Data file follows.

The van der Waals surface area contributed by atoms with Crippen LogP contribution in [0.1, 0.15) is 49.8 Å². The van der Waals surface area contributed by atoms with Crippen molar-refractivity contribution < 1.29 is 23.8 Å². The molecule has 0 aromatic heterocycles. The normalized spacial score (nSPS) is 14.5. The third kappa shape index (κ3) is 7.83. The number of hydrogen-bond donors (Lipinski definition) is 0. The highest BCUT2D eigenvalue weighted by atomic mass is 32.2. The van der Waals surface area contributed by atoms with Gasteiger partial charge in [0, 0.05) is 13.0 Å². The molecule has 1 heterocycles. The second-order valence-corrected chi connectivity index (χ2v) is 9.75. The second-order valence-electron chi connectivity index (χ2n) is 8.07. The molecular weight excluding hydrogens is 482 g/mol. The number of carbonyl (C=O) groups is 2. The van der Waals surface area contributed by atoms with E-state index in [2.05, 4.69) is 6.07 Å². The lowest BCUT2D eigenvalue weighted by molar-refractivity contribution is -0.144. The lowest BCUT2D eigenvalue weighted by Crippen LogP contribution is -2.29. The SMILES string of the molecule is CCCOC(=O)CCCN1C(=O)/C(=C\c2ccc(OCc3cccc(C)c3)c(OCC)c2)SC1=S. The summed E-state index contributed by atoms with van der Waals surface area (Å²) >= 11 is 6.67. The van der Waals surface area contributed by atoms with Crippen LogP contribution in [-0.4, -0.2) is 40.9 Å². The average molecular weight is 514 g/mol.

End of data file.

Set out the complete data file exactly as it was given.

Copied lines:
The van der Waals surface area contributed by atoms with Crippen LogP contribution in [0.1, 0.15) is 49.8 Å². The van der Waals surface area contributed by atoms with Crippen molar-refractivity contribution < 1.29 is 23.8 Å². The molecule has 0 aromatic heterocycles. The normalized spacial score (nSPS) is 14.5. The third kappa shape index (κ3) is 7.83. The number of hydrogen-bond donors (Lipinski definition) is 0. The highest BCUT2D eigenvalue weighted by atomic mass is 32.2. The van der Waals surface area contributed by atoms with Gasteiger partial charge in [0, 0.05) is 13.0 Å². The molecule has 1 heterocycles. The second-order valence-corrected chi connectivity index (χ2v) is 9.75. The second-order valence-electron chi connectivity index (χ2n) is 8.07. The molecular weight excluding hydrogens is 482 g/mol. The number of carbonyl (C=O) groups is 2. The van der Waals surface area contributed by atoms with E-state index in [2.05, 4.69) is 6.07 Å². The lowest BCUT2D eigenvalue weighted by molar-refractivity contribution is -0.144. The lowest BCUT2D eigenvalue weighted by Crippen LogP contribution is -2.29. The SMILES string of the molecule is CCCOC(=O)CCCN1C(=O)/C(=C\c2ccc(OCc3cccc(C)c3)c(OCC)c2)SC1=S. The summed E-state index contributed by atoms with van der Waals surface area (Å²) >= 11 is 6.67. The van der Waals surface area contributed by atoms with Crippen LogP contribution in [-0.4, -0.2) is 40.9 Å². The average molecular weight is 514 g/mol.